I love kids, and this is such an easy way to donate that I give every year. Another reason I give, though, is because of the Marines. I figure, if these men and women can find time to help even in times of war, then I have no excuse not to give.

And, since this is a marketing blog, I’ll add what a great example this is for businesses to follow:

  • Find a need and fill it.
  • Make it easy for your customers to take action.
  • Maintain a strong, honorable brand.

But today’s blog isn’t really about marketing. I just thought I’d take this holiday time to focus on a real story of giving.

And, Toys for Tots is a great way to introduce your kids to the idea of giving. It’s so easy, even a 2-year-old can do it. (The above picture is my niece–with her mom–after she donated her first toy last year. )


Happy Holidays everyone! Enjoy the time with the ones you love. Let’s keep the spirit of giving going, every month of each year. Can’t afford to give this yea? Try these free ways to help others: Fight hunger and learn new words at the same time at Free Rice. Click to help the cause of your choice at the Hunger Site.

Small business support + Innovation = Intuit

Last week, I talked about how Logitech missed the mark with their Kevin Bacon ad. This week, I want to show you a company that does it right—Intuit.

In their “Small business, rejoice” commercials, they entertain, but they also inform. (If you remember, Logitech was weak on the inform part.)

Let’s look at this first ad:

Is it as entertaining as the Kevin Bacon commercial? No. But, do you walk away knowing what you’ll get from Intuit? Yes. And that’s what’s important.

Intuit’s products and services make you feel like you have a back room full of business experts ready to help you. That’s the message the audience gets.

It’s also the message Intuit wants you to get. Know how I know? After I started writing this, I found Intuit’s own statement on their YouTube page:

“Intuit helps small businesses thrive. Our products and services simplify small business financial management, marketing and payroll.”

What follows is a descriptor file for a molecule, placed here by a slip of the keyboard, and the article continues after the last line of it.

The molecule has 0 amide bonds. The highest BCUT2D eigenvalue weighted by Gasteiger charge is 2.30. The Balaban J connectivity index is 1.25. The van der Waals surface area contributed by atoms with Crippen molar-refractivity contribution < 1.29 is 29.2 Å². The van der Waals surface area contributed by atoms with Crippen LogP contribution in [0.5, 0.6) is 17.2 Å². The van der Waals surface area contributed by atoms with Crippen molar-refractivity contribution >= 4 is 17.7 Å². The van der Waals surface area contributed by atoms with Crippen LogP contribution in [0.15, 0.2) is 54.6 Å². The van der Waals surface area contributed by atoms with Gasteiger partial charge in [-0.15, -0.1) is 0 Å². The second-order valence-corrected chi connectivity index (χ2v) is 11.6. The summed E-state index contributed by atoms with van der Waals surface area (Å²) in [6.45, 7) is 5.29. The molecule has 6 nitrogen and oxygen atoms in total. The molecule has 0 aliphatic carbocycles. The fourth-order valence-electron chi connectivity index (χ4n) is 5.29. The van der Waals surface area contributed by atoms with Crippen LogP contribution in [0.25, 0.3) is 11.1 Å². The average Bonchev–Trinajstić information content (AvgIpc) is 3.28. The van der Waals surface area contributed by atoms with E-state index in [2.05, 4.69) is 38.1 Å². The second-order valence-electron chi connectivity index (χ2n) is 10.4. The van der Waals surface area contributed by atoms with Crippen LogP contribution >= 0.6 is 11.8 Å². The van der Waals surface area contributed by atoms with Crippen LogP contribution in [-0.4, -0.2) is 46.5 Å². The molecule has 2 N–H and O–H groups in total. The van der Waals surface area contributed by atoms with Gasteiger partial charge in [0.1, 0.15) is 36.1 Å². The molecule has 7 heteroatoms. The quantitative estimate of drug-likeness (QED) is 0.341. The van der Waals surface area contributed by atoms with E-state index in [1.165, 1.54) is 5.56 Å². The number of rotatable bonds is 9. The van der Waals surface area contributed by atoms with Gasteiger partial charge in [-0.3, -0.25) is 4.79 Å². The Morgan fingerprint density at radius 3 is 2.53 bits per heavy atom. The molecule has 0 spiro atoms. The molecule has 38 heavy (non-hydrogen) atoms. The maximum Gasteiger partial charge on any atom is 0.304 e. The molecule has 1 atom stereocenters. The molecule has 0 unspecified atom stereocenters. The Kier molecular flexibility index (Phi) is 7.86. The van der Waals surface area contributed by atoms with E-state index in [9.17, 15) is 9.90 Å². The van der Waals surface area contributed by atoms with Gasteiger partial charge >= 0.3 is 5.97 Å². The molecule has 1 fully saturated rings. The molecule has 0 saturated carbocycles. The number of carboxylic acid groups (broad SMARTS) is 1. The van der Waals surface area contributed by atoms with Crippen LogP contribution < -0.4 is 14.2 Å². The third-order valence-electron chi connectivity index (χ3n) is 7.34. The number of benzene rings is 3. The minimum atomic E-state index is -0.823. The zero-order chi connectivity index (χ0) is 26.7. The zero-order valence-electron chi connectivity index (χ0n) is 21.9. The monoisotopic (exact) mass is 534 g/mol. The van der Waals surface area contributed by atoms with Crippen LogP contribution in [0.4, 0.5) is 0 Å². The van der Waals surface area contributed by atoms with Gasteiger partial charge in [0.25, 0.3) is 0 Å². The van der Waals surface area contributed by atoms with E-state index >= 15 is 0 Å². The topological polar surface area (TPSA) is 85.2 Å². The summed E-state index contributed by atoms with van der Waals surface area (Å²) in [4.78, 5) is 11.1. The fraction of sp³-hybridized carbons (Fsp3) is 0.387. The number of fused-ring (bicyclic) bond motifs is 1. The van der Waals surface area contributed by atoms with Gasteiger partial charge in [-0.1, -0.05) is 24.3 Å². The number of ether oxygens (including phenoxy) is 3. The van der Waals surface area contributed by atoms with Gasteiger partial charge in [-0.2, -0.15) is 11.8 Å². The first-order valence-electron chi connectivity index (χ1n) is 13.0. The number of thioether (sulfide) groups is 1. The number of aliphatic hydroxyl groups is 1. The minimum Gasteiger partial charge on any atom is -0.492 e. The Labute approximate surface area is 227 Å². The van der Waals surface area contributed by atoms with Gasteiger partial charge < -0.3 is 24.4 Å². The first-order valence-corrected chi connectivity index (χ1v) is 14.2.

Their different commercials address these points. How much more simple can you get than running credit card payments through a cell phone? Check this out:

Small businesses rely on innovation and flexibility to thrive. Intuit proves—with their advertising and their product development—that they know their audience.

Small business, rejoice, indeed.


Crisp Bacon but soggy Logitech

Kevin Bacon has truly outdone himself. Logitech’s new commercial is hilarious! See for yourself:

The problem is the ad is a waste of money. The buzz created isn’t about Logitech, it’s about Kevin Bacon. And who really knows what the commercial was for?

Ok, sure, it’s for some keyboard doohickey that lets you use Google TV. Well, what does that mean?

They spent so much time on the funny Kevin Bacon part that they left too little time to explain what their product does. Assuming that we already know is a risky move.

Did Logitech create the ad only for the narrow audience that understands Google TV? Or did they think being funny was enough to drive people to buy their product?

Either way, that’s bad advertising.

Watching the commercial, I kept asking myself, “How is that any different from me using my Verizon guide? Or the guide and a web-connected Blu-ray player?”

And, if Verizon isn’t quite up to speed now, won’t they be soon? Given Verizon’s competitive abilities, I think that’s the safe bet.

Why would I buy Logitech’s keyboard?

Kevin Bacon gave us reasons to laugh. Too bad Logitech didn’t give us a reason to buy.


If you want to know more about Google TV, check out Gizmodo’s site. They did a good job of explaining it.